The BBC yesterday reported that first-time buyers are now actively shunning flats across London and the south-east of England.
First-time buyers are bypassing flats and moving straight into houses – leading to a fall in the cost of apartments, official figures suggest. The cost of a typical apartment or maisonette in England has fallen by 2.1% in a year, while other types of property have become more expensive.
The Telegraph today has also run with the story.
Flats are rapidly losing their value across the country as millennials jump to cash in on houses for their families of the future. It comes as general property prices across England have risen, but the cost of buying a typical apartment or maisonette has dropped by over two percent in a year.
According to newly released Land Registry data, the average cost of an apartment or maisonette has dropped by a staggering 2.1% in a single year.
It is claimed that the collapse of the flats market is happening because “first-time buyers are bypassing flats and moving straight into houses.”
This behaviour has been linked to concerns over property size and the notion that new-build flats are being designed for Buy-to-Let investors. It is thought “nano flats” do not make good long-term homes, places where couples can bring up a family.
A desire of first-time buyers, who are thought to be getting onto the housing ladder at a much older age than their predecessors, to purchase a home which is future-proofed is stressed as the key driver behind this change in consumer behaviour.
Millennials essentially want to live in their first property for a longer period than past generations of first-time buyers did. Richard Donnell, insight director at Zoopla, identifies this as the reason why first-time buyers are looking to “leapfrog” flats.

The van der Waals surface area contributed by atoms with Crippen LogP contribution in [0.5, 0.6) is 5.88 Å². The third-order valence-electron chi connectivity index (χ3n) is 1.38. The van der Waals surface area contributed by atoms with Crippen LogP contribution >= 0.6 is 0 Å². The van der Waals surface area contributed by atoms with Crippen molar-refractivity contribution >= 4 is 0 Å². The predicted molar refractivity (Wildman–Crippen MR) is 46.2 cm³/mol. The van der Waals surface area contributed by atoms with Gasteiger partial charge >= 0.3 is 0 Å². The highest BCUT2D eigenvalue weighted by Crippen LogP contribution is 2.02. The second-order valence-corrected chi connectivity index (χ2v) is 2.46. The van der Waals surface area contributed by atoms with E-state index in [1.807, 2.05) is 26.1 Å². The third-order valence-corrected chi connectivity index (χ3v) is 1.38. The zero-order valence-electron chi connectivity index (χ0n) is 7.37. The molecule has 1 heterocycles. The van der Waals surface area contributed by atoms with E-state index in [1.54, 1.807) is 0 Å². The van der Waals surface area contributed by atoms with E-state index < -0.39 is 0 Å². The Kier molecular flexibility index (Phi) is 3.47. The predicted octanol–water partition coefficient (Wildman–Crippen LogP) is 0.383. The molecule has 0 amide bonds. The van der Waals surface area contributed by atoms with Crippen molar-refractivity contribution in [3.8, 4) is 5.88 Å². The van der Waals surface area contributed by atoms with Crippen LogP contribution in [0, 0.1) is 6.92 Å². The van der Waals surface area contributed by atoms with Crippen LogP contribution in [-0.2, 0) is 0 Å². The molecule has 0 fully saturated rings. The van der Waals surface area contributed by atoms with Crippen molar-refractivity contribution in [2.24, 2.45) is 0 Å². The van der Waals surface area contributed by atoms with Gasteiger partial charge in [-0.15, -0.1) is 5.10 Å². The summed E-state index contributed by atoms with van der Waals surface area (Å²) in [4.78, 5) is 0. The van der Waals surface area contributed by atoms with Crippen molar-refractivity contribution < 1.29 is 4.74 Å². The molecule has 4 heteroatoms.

So is this development a fundamental shift in the housing market, or a temporary Brexit-induced blip?
Are first-time buyers willing to forgo the benefits of flat and city living for the numbing work commute? Is it that consumer homebuyers have realised freeholds, not leaseholds, are the true form of home ownership?
LKP really hopes so. Assuming government caves in to lobbyist pressure over peppercorn ground rents on future leases, the only way the spread of this detested tenure will be stopped is through a boycott of leasehold products. Commonhold has to be demanded by empowered consumers.
First-time buyers are getting a raw deal when they “buy” a leasehold flat, as LKP has long argued.
And there is now a high chance they may never get to the next rung of the housing ladder. They could be trapped in their home, unable to find a buyer for the lease.
Renting the property out may not even be viable as rising service charges can eat into the rental yield while recent tax changes start to bite. As the Financial Times recently noted:
“Hey, Alexa! Find me a news story that illustrates intergenerational tensions over housing.” “OK: ‘Notting Hill homeowners angered by a stream of Instagram influencers posing for selfies outside their front doors’ .” If you missed this story a few weeks ago, type #nottinghill into Instagram.
“The UK housing ladder — that combination of rising wages and modest house-price growth that allowed generations of homeowners to trade up from a flat to a house to a bigger house — is broken.”
In February 2017, chairman Martin Boyd and chief executive Sebastian O’Kelly spoke to Hugh Graham, of The Times, about how leasehold preys on those with the home ownership dream.